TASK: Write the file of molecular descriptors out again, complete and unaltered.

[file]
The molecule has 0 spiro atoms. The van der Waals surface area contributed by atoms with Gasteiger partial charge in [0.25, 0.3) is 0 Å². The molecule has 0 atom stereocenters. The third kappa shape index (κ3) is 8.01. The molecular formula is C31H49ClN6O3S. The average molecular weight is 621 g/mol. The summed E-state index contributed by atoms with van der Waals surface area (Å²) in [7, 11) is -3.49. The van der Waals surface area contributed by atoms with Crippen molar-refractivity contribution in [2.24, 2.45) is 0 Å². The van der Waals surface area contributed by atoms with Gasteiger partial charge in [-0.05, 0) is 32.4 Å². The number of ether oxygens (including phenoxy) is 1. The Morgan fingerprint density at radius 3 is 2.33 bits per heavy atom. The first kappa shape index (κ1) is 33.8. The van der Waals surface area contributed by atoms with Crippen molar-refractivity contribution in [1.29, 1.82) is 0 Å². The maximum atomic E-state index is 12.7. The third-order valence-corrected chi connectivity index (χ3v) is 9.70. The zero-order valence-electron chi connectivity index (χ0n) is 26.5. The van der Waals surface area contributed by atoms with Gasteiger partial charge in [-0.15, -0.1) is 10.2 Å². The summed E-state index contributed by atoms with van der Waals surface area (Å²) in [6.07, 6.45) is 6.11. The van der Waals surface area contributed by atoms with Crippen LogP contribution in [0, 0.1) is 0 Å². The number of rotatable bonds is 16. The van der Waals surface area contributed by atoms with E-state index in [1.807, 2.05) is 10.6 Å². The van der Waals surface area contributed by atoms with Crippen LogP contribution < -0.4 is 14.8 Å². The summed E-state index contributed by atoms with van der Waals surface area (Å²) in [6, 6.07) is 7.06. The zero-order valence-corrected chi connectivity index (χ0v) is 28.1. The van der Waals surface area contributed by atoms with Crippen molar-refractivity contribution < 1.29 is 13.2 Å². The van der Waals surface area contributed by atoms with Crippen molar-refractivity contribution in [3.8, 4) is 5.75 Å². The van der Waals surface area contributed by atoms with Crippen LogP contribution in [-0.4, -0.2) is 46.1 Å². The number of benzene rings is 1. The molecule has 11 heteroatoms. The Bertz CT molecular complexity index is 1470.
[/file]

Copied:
The molecule has 0 spiro atoms. The van der Waals surface area contributed by atoms with Gasteiger partial charge in [0.25, 0.3) is 0 Å². The molecule has 0 atom stereocenters. The third kappa shape index (κ3) is 8.01. The molecular formula is C31H49ClN6O3S. The average molecular weight is 621 g/mol. The summed E-state index contributed by atoms with van der Waals surface area (Å²) in [7, 11) is -3.49. The van der Waals surface area contributed by atoms with Crippen molar-refractivity contribution in [2.24, 2.45) is 0 Å². The van der Waals surface area contributed by atoms with Gasteiger partial charge in [-0.05, 0) is 32.4 Å². The number of ether oxygens (including phenoxy) is 1. The Morgan fingerprint density at radius 3 is 2.33 bits per heavy atom. The first kappa shape index (κ1) is 33.8. The van der Waals surface area contributed by atoms with Crippen molar-refractivity contribution in [1.29, 1.82) is 0 Å². The maximum atomic E-state index is 12.7. The third-order valence-corrected chi connectivity index (χ3v) is 9.70. The zero-order valence-electron chi connectivity index (χ0n) is 26.5. The van der Waals surface area contributed by atoms with Gasteiger partial charge in [-0.15, -0.1) is 10.2 Å². The summed E-state index contributed by atoms with van der Waals surface area (Å²) in [6.07, 6.45) is 6.11. The van der Waals surface area contributed by atoms with Crippen LogP contribution in [0, 0.1) is 0 Å². The number of rotatable bonds is 16. The van der Waals surface area contributed by atoms with E-state index in [1.807, 2.05) is 10.6 Å². The van der Waals surface area contributed by atoms with Crippen LogP contribution < -0.4 is 14.8 Å². The summed E-state index contributed by atoms with van der Waals surface area (Å²) in [6, 6.07) is 7.06. The zero-order valence-corrected chi connectivity index (χ0v) is 28.1. The van der Waals surface area contributed by atoms with Crippen molar-refractivity contribution < 1.29 is 13.2 Å². The van der Waals surface area contributed by atoms with Crippen molar-refractivity contribution in [3.8, 4) is 5.75 Å². The van der Waals surface area contributed by atoms with Crippen LogP contribution in [-0.4, -0.2) is 46.1 Å². The number of benzene rings is 1. The molecule has 11 heteroatoms. The Bertz CT molecular complexity index is 1470.